At dinner the family party was increased by the presence of John Haggard and his son, both of whom were well received by the earl, who now saw his grand-nephew [Pg 92] for the first time. Big Reginald's magnificent physique made its due impression; his father was evidently proud of him, and the old lord congratulated the young man on his approaching marriage.

Reginald Haggard was not diffident, he truckled to no one. He frankly avowed to his grand uncle that he knew nothing of art. When his lordship retired early, as was his custom, the other men adjourned once more to the billiard-room. Big Reginald took their lives at pool, and pocketed their half-crowns in an easy genial way, which almost made losing a pleasure.

During the fortnight in which Lord Pit Town entertained his relatives, nothing occurred to mar the harmony of the meeting. During that fortnight Big Reginald got on friendly terms with everybody.

Nothing seemed to overawe or intimidate the ingenuous youth. He saw with evident pleasure the outward and visible signs of the old earl's immense wealth. As he looked [Pg 93] round upon the priceless collection in the new galleries, as he thought of the old nobleman's huge estates, he remembered that the investment that Mr. Hyam Hyams had made in his own contingent post obits was probably a good one; he prudently determined to pay off the Jew as soon as he should realize his American properties. In his own mind he determined already that, should he ever be his great-uncle's successor, he would distribute the great Pit Town collection to the four winds of heaven. But he made one mental reservation, as he stood before Sir Peter Lely's masterpiece, and gazed on the lovely features and roving eye of "Wicked Bab Chudleigh:" "A monstrous fine girl. Yes, I should stick to her." If Reginald Haggard did come into the estates after all, and did "stick to her," she would be the first one of her sex he had ever stuck to.

Walls End Castle, when the party broke up, returned to its normal state. The earl [Pg 94] and the philosopher continued the even tenour of their ways. Lord Hetton took away his big cheque, which was duly honoured at the old-fashioned bank in the Strand. A cheque for a like amount had been given to Reginald Haggard by the earl. "Buy something for your wife that-is-to-be," he said to his grand-nephew, as he handed him the folded paper. "Warrender was one of my friends years ago, when I had friends," said the old nobleman with a sigh "They are good old-fashioned people the Warrenders, and honest. Don't thank me," he said, as he shook hands with the young fellow. "Of course you will come here with your father in the winter. I shall hope to see the new Mrs. Haggard too," he added. "Good-bye. I shall send you a formal invitation."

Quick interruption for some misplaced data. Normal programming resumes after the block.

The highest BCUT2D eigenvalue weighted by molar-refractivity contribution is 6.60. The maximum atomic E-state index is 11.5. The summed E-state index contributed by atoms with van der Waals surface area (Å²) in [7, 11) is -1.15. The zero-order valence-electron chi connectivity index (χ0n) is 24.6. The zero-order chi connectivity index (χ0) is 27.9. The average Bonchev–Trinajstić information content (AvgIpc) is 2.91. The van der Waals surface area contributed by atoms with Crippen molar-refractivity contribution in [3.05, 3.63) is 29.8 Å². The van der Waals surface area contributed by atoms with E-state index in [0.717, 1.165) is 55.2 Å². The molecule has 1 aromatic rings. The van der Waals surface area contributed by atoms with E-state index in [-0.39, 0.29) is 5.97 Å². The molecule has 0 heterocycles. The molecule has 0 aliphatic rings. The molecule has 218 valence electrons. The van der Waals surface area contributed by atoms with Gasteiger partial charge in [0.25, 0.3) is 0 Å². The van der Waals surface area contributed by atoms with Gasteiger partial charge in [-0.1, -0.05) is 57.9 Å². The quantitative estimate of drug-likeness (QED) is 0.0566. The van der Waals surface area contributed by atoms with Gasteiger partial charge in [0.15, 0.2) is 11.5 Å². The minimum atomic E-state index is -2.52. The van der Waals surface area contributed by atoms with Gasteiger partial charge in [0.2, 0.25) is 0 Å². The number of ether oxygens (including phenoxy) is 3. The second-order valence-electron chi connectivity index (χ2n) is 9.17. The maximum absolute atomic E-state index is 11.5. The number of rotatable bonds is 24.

When big Reginald told his father of this interview, as they were driving to the station, Justice Haggard did not conceal his satisfaction. "He will outlive all of us, my [Pg 95] boy, Hetton into the bargain. Who knows but you may be one day Earl of Pit Town? Keep in with the old man if you can. His place, as you have seen, is perfect, all but the piggeries. He doesn't go in for pigs though, he goes in for pictures—every man to his taste. I prefer pigs."



[Pg 96] It was Wednesday night; over forty men sat down to the house-dinner at the Pandemonium Club. As usual the dinner was recherché, for the Pandemonium chef enjoyed a world-wide reputation. It is to be feared that the attractions of the house-dinner were not the sole inducement to many of those sitting there. A house-dinner always secured a large party in the card-room afterwards, and though the Pandemonium was a celebrated dining club, it was notoriously also a gambling one. Though the Pandemonium was a gambler's paradise, and many scandals had occurred there, yet the dirty linen had been always washed at home, and the exact details of these affairs had never leaked out. Young Spooner, of the Foreign Office, Sir John Spooner's, the Warwickshire baronet, eldest [Pg 97] son, had certainly left London as fourth secretary to the Teheran Embassy, where he still remained; while Rolls, a briefless barrister, who was fond of backing himself at the whist table, had taken his name off the books, though he had honourably paid his losses, and suddenly accepted the not over-brilliant position of an Assistant-Judgeship on the Gold Coast: pay there was high and promotion rapid, but no one had ever been known to live long enough to take a pension.

Magnums of the driest and most expensive champagne seemed to be the favourite beverage. But the whisters as a rule drank claret, in anticipation of the more serious business that was sure to follow the weekly house-dinner. Captains Spotstroke and Pool were equally careful; the rest of those present drank freely. The elaborate dessert was followed by a general move. Old Sir Peter Growler and Canon Drivel, D.D., retired to the smoke-room, where they retailed their old, but [Pg 98] exceedingly improper anecdotes, to a select circle of the very youngest men. In the billiard-room, pool at half sovereign lives, was commenced, and promised to run into the small hours—a sure harvest for Captains Spotstroke and Pool. In confidence it may be said that Spotstroke's little place in the south of Ireland only existed in his own imagination, his rents being entirely derived from his skill with his cue, and the certain income that he extracted from the very safe little book that he made on most of the great events of the year. A small contingent of the members hurried off to applaud the successful comic opera of the hour.